The federal government is “doing everything in [its] manpower [and] capability to destroy U.S. manufacturing,” says David Farr, chairman and CEO of Emerson Electric Co., in a presentation at the Baird 2009 Industrial Conference in Chicago Ill., on Nov. 11. In comments reported by Bloomberg, Farr added that companies will continue adding jobs in China and India because they are “places where people want the products and where the governments welcome you to actually do something. I am not going to hire anybody in the United States. I’m moving. They are doing everything possible to destroy jobs.”

Expect this trend to continue as Democrats push for a more government managed economy.  The result is going to be rationed care, higher taxes, lower quality healthcare, higher unemployment, and more payoffs as we have already seen simply to buy votes.

The generational theft that the Democrats are perpetrating is criminal.

Meanwhile, Yellow Pages publishers want to shove phone books on you whether you want them or not. Then they hold the local government accountable for paying to remove the waste. I think they need to get your permission to send you a book. No OPT OUT… now that you are not regulated to send us one (the phone companies have said they don’t feel getting a book is now necessary) distribution needs to become an OPT IN based system.

The first yellow pages to announce that they are going green and creating a subscription based model will earn the respect of business owners everywhere and show that they want real change.

Prescription for the future

Clearly the advertising spend for SMBs is changing. This August, for the first time, the number of SMBs using the Internet to advertise (77%) was higher than the number of SMBs using traditional advertising (69%). However, the full weight and enormity of this has not yet been felt, as a disproportionate number of dollars were still attributed to traditional advertising. That, however, is about to change. In fact, Internet advertising, currently the third largest spend, is expected to surpass the newspaper spend before 2013 – newspapers being the biggest advertising spend overall today. Unless newspapers react with products other than print, we think this day will come as early as 2011 or 2012.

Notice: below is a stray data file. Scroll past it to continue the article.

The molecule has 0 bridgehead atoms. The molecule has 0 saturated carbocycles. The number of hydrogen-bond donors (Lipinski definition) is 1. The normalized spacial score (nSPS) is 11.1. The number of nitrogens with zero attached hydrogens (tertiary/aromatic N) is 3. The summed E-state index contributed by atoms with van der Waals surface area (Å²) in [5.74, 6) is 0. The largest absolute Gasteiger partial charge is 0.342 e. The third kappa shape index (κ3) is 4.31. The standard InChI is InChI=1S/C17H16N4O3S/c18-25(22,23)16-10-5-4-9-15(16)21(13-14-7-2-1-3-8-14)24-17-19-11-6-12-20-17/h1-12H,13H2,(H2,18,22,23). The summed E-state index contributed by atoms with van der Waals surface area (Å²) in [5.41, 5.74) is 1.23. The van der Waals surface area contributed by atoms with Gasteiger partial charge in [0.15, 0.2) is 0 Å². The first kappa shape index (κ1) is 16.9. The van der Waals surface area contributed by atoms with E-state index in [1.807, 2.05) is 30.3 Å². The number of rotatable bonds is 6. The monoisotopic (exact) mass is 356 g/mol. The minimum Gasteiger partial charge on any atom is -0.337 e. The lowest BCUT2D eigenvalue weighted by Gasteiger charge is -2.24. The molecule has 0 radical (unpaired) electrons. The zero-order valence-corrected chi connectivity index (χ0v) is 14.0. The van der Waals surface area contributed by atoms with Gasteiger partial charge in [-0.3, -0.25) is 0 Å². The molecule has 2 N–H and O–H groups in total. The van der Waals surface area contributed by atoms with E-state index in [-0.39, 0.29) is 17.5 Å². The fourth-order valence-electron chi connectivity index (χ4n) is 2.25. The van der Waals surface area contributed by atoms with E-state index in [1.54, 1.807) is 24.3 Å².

Much of this shift is happening as SMBs shift their advertising spend from traditional media  to their own online presences, pure-play verticals and Google Adwords. The YP industry is in a truly unique position to take advantage of this opportunity and potentially even grow their share of SMB advertising spend.

A successful future for YP will include evolutionary changes such as transitioning online to IYP, embracing transparency, pay-for-performance, user-generated content, publishing cycle changes, pricing model changes, and sales process changes. However, revolutionary change will need to be embraced to truly seize the opportunity. The YP industry will need to think back to their origins and rediscover the essence of what made them the most valuable source of advertising to their customers. Before the Internet the Yellow pages were:

  1. The most trusted and complete source of business information.
  2. A business model that was incontrovertibly the best ROI available.
  3. The most convenient, fastest way to engage local businesses.

Here is our prescription for how Yellow Pages can attain the above:

  1. Become the most trusted source by providing Social Context to consumers visiting the directory.
  2. Become the most complete and richest source of business listings by allowing all businesses to provide complete and rich data and participate in the online directory for free.
  3. Provide an incontrovertible ROI by embracing a new advertising model in which advertisers set their own advertising fee and only pay based on a successful transaction, and use this model to leverage the advertisers’ spend on their existing web presence.